marshalls at chelsea 2017

Marshalls at Chelsea 2017

Darius Negahbani Darius Negahbani Friday 19th May, 2017

A ruined abbey perched atop a dramatic coastline clifftop, the waves beneath gently lapping on to a postcard-perfect, pebble-strewn beach complete with a fishing boat and lobster pots. It’s a striking slice of Yorkshire that took up residence at this year’s RHS Chelsea Flower Show – with a little help from Marshalls.

The vision of Leeds-based garden designer Tracy Foster, the entry was inspired by the rugged beauty of Yorkshire’s shorelines, the drama of the county’s many historic buildings and Yorkshire’s special relationship with its agricultural heritage. Sponsored by tourism agency Welcome to Yorkshire, its aim was to inspire people to experience the region for themselves.

“They wanted something that people would easily relate to, without having to interpret it too much,” said Tracy of the thought process behind her design. “I wanted to capture the coast, which is something I particularly enjoy. I drove all the way down it in a day, stopping off everywhere to pick and choose which bits inspired me.”

Coastal inspiration

It was the tiny coastal village of Flamborough that provided Tracy with her greatest inspiration. “There is so much variety on the coastline, the cliffs change in character as you go further north towards Whitby,” she said. “There’s a reference to Whitby Abbey in the garden with the ruined abbey. A lot of the materials I’ve used have come from the area itself.”

The pebbles on the garden’s beach were collected by Tracy and enthusiastic schoolchildren from Flamborough Beach – permission having first been granted to borrow them.


“We are taking them back, I promise,” said Tracy. “They’re quite unusual – they’re chalk and molluscs have burrowed their way into them, leaving tell-tale holes behind.”

While the Flamborough authorities were happy to help out, Tracy wasn’t able to take quite as many as she would have liked – so we provided some of our Atlantic pebbles and Spanish cobbles to complete the beach look.

“There are some lovely river washed aggregates, cobbles and pebbles,” she said. “We needed that mix of textures to make it seem real. The sand has come from Scarborough Beach – apparently they’ve got lots so that doesn’t have to go back!”

The garden’s walls represented the cliffs at Flamborough, while Tracy tapped into our bespoke service to create edging for the garden, which harnessed beautiful Stoke Hall natural stone. “They’re linear pieces of stone but Marshalls were cleverly able to match it to the material we used for the folly.”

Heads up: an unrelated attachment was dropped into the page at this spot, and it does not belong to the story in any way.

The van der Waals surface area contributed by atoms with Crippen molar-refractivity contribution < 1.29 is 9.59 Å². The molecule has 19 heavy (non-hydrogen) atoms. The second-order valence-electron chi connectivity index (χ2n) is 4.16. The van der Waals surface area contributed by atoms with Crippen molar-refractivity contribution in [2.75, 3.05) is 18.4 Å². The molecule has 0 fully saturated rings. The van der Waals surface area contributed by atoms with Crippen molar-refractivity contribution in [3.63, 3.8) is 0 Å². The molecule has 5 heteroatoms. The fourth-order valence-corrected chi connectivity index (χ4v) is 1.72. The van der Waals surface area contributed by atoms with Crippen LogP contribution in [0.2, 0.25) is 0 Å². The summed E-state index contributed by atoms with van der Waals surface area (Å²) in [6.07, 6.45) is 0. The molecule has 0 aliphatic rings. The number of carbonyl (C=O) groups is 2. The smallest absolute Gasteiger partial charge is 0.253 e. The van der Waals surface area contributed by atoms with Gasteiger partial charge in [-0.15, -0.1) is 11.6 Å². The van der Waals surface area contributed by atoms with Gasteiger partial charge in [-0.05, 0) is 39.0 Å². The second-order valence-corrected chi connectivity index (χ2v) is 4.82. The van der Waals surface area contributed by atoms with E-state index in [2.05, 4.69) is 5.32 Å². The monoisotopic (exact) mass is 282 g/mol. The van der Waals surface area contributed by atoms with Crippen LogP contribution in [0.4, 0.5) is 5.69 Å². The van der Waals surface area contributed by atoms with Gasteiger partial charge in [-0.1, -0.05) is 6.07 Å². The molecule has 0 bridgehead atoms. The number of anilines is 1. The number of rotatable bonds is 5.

Over 3,000 plants suited to a coastal location could be found in the garden, ranging from tiny species of thrift to 5m tall trees. Edible and medicinal plants such as liquorice, fennel, oregano, thyme, salsify and angelica which would have been used in a working abbey hundreds of years ago were also included.

The dramatic design succeeded in capturing the imagination of the judges as well as the public, repeating the success of previous Welcome to Yorkshire gardens by being named a Silver Medallist. It means the agency’s gardens have now picked up seven Silver Medals and one Gold Medal in the last eight years, as well as the People’s Choice Award in 2016.

Elsewhere at Chelsea

It wasn’t just within the Welcome to Yorkshire Garden that you could find Marshalls’ products at Chelsea. They also played a part in the special BBC Radio 2 Feel Good gardens, created for the station’s 50th anniversary celebrations. The five gardens showed how outdoor spaces can enrich and indulge each of the five senses – touch, taste, smell, sight and sound.

The Zoe Ball Listening Garden, which used Fairstone Sawn Versuro Garden Paving in Caramel Cream, reproduced that feeling when you stand too close to a speaker stack at a concert. While you couldn’t hear music at the garden, it was visible in water patterns created in its water features and felt through the floor.

Meanwhile, the Jo Whiley Scent Garden featured the talents of fragrance designer Jo Malone. Its aromas transported visitors to a time or place such as woodland walks, rain on warm paving, fresh earth and new leaf growth, or freshly cut flowers from the garden. The design again incorporated Fairstone Sawn Versuro Garden Paving, this time in Autumn Bronze.

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